Doctor robert strange Interview

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Tim 121RVC interview of Doctor Robert Strange.

Contents

How did you get started in customizing GIJoe? What led you to the brand, what type of stuff were you doing before?

Became obsessed with the idea of making my own toys by about second grade (1987-88), and clearly remember using LEGO minifigs to make Nintendo characters like Mario and Link. By about fourth or fifth grade (very late 1980s), my friend Fletcher showed me how to take out the back screw of ARAH Joes and swap pieces to make new characters. I can't even explain in words how important that moment was.

Like a lot of young customizers, I started with basic limb swaps, then began experimenting with Sharpies, and, later, all different kinds of failed attempts with paint (tempura, t-shirt paint, enamel). Looking on those customs now, on a technical level, they're HORRIBLE. Many were rush jobs, but mainly because I was so stoked to be making toys!

I continued collecting and customizing throughout junior high, high school, and college; gradually moving from Joes to Star Wars, and then bashing the two lines together to get super-poseable toys.

It's only now that I've been able to recapture the excitement I had then while working with Mega Bloks/Mega Construx.

How did you discover JoeCustoms?

Lurked as a guest about 10+ years ago, when I visited a lot more message boards. I think I had done a search for custom GI Joes and eventually stumbled across the site. I was just completely in awe of guys like AdrienVeidt, Teknokyo, Killumanti, Alyosha, Chief... I would just stare and wonder how my stuff could ever begin to compare. Sharing it seemed impossible at that point.

Every once in a while, I'd make something I really liked and photographed it with my phone. While my friends always liked my customs, I started showing my toys to my buddies at work, who completely flipped. That little bit of confidence got me started sharing via social media like Instagram, which has been a tremendous way to get my work seen internationally.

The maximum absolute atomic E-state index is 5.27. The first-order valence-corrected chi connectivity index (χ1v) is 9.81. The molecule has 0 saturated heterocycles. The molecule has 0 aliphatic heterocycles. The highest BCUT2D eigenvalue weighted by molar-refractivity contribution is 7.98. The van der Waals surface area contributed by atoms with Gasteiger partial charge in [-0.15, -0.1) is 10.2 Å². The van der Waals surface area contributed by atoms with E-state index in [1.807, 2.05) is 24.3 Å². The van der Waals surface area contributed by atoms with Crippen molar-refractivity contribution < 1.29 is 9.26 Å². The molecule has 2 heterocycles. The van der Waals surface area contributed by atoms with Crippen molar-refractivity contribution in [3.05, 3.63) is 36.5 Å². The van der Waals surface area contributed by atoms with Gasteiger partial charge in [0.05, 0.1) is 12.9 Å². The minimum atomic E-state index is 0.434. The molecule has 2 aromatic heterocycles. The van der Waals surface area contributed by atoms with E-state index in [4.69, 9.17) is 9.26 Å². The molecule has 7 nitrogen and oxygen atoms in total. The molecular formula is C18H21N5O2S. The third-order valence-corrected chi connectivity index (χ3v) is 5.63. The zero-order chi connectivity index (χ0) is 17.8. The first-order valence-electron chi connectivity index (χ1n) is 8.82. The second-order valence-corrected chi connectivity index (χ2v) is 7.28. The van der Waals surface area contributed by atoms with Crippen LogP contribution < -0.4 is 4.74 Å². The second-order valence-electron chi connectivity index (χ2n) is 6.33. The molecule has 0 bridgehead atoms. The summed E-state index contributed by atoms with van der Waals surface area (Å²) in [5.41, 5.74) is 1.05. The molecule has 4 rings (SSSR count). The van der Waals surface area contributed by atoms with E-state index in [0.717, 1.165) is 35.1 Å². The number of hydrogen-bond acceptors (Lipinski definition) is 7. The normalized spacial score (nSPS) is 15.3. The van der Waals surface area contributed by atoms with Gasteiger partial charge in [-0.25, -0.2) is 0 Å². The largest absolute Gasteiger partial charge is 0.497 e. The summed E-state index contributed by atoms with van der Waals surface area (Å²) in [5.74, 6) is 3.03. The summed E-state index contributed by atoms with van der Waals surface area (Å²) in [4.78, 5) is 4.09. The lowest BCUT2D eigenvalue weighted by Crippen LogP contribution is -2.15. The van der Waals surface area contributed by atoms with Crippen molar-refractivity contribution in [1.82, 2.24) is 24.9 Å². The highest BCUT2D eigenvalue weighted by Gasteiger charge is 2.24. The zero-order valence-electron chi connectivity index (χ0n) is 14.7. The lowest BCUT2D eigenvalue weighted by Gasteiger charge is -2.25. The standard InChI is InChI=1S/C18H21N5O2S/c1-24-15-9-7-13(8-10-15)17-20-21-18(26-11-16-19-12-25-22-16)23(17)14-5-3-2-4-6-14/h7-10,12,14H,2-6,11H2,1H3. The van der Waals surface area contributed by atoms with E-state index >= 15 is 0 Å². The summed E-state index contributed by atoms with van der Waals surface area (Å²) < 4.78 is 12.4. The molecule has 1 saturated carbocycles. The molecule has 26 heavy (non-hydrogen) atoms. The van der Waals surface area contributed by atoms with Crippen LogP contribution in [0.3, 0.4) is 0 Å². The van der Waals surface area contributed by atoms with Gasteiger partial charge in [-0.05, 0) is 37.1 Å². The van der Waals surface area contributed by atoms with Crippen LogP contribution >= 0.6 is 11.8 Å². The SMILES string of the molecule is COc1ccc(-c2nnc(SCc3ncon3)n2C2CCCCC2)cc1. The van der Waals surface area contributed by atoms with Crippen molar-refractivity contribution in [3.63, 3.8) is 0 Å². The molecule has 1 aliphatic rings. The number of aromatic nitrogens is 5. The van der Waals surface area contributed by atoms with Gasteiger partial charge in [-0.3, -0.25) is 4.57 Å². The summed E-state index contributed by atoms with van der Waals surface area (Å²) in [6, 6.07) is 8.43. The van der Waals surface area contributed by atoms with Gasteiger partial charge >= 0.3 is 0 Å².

That growing fanbase has really pushed me to improve my photography, as well as my creativity with shooting my work, but I still create what I want to create. I'm very fortunate to have dedicated fans that are always receptive to new (and different) work.

What are your hobbies outside of joe customizing?

Photographing my pieces has become an entirely separate hobby, but it can be just as time-consuming and require just as much planning. I started very simply, with plain white backgrounds, then progressed to store-bought dioramas, then custom dioramas. Now I do a lot of shooting outside because of the light, but also find myself improvising backgrounds from almost anything these days when I have to shoot indoors. Many of the photos are art pieces unto themselves, and I do consider that work different from my custom pieces.

I also create abstract art using the accidental photos I take when my finger hits the shutter early, or it goes off mid-setup. I take the images and run them through various apps and filters until they're completely unrecognizable. I recently showed the pieces at the Coral Gables Museum last month, and, I have to admit, it's a scene I'm still adjusting to and it's absolutely surreal at times.

What figure/vehicle/project are you most proud of? If they all had to go, which would be the one that you wouldn't part with?

Gah! It's hard to pick a favorite, especially from the customs I've created based on my original concepts! I could part with a number of my 4" Batman/Gotham's Most Wanted figures, and the 4" comic-based stuff.

It would be hard to let go of Mega Bloks Hellboy and Mega Bloks Hulk. I made a 4" Modern Era style Dark Knight Returns Batman that I've had offers for, but had to politely decline. Mega Bloks Batman. The Kryptonian.

Sheesh, just one?!

Where/what/who do you draw your inspiration or ideas from?

Recently, I've been inspired by 1980s & 1990s toylines as I develop my own, original pieces. Really just using my love of the era to guide me, and a simple question: Would 8 year-old me want this figure?